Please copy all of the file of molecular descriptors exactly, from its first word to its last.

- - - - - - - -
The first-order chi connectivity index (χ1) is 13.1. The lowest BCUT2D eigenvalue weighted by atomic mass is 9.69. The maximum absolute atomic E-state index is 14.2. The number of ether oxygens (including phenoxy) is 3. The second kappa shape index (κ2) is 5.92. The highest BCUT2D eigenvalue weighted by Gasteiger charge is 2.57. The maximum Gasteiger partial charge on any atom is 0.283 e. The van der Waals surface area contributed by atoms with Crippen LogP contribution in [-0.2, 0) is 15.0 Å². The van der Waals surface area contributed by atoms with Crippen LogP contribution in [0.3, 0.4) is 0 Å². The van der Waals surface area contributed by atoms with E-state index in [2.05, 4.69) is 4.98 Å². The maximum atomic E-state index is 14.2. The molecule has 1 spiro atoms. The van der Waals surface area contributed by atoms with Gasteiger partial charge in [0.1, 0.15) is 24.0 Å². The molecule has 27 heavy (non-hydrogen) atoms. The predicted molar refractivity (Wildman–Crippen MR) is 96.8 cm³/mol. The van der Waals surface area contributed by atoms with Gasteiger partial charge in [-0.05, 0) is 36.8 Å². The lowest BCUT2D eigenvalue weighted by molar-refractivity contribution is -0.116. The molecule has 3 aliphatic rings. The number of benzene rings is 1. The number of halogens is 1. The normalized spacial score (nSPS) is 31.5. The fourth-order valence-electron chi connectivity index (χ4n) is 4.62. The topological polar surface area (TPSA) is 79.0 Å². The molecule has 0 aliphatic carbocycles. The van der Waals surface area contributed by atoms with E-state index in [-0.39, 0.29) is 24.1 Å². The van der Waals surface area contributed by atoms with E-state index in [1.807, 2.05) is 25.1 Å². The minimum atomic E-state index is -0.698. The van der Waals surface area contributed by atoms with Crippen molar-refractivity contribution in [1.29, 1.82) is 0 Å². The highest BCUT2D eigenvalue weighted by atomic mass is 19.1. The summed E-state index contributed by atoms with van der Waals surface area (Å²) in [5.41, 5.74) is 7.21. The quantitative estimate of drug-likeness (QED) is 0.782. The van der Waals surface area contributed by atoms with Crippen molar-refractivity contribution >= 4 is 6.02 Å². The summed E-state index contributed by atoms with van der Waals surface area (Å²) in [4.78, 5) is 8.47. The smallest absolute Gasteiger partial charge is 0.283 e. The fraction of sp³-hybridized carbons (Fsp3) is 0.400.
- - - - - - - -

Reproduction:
The first-order chi connectivity index (χ1) is 13.1. The lowest BCUT2D eigenvalue weighted by atomic mass is 9.69. The maximum absolute atomic E-state index is 14.2. The number of ether oxygens (including phenoxy) is 3. The second kappa shape index (κ2) is 5.92. The highest BCUT2D eigenvalue weighted by Gasteiger charge is 2.57. The maximum Gasteiger partial charge on any atom is 0.283 e. The van der Waals surface area contributed by atoms with Crippen LogP contribution in [-0.2, 0) is 15.0 Å². The van der Waals surface area contributed by atoms with Crippen LogP contribution in [0.3, 0.4) is 0 Å². The van der Waals surface area contributed by atoms with E-state index in [2.05, 4.69) is 4.98 Å². The maximum atomic E-state index is 14.2. The molecule has 1 spiro atoms. The van der Waals surface area contributed by atoms with Gasteiger partial charge in [0.1, 0.15) is 24.0 Å². The molecule has 27 heavy (non-hydrogen) atoms. The predicted molar refractivity (Wildman–Crippen MR) is 96.8 cm³/mol. The van der Waals surface area contributed by atoms with Gasteiger partial charge in [-0.05, 0) is 36.8 Å². The lowest BCUT2D eigenvalue weighted by molar-refractivity contribution is -0.116. The molecule has 3 aliphatic rings. The number of benzene rings is 1. The number of halogens is 1. The normalized spacial score (nSPS) is 31.5. The fourth-order valence-electron chi connectivity index (χ4n) is 4.62. The topological polar surface area (TPSA) is 79.0 Å². The molecule has 0 aliphatic carbocycles. The van der Waals surface area contributed by atoms with E-state index in [-0.39, 0.29) is 24.1 Å². The van der Waals surface area contributed by atoms with E-state index in [1.807, 2.05) is 25.1 Å². The minimum atomic E-state index is -0.698. The van der Waals surface area contributed by atoms with Crippen molar-refractivity contribution in [1.29, 1.82) is 0 Å². The highest BCUT2D eigenvalue weighted by atomic mass is 19.1. The summed E-state index contributed by atoms with van der Waals surface area (Å²) in [5.41, 5.74) is 7.21. The quantitative estimate of drug-likeness (QED) is 0.782. The van der Waals surface area contributed by atoms with Crippen molar-refractivity contribution >= 4 is 6.02 Å². The summed E-state index contributed by atoms with van der Waals surface area (Å²) in [4.78, 5) is 8.47. The smallest absolute Gasteiger partial charge is 0.283 e. The fraction of sp³-hybridized carbons (Fsp3) is 0.400.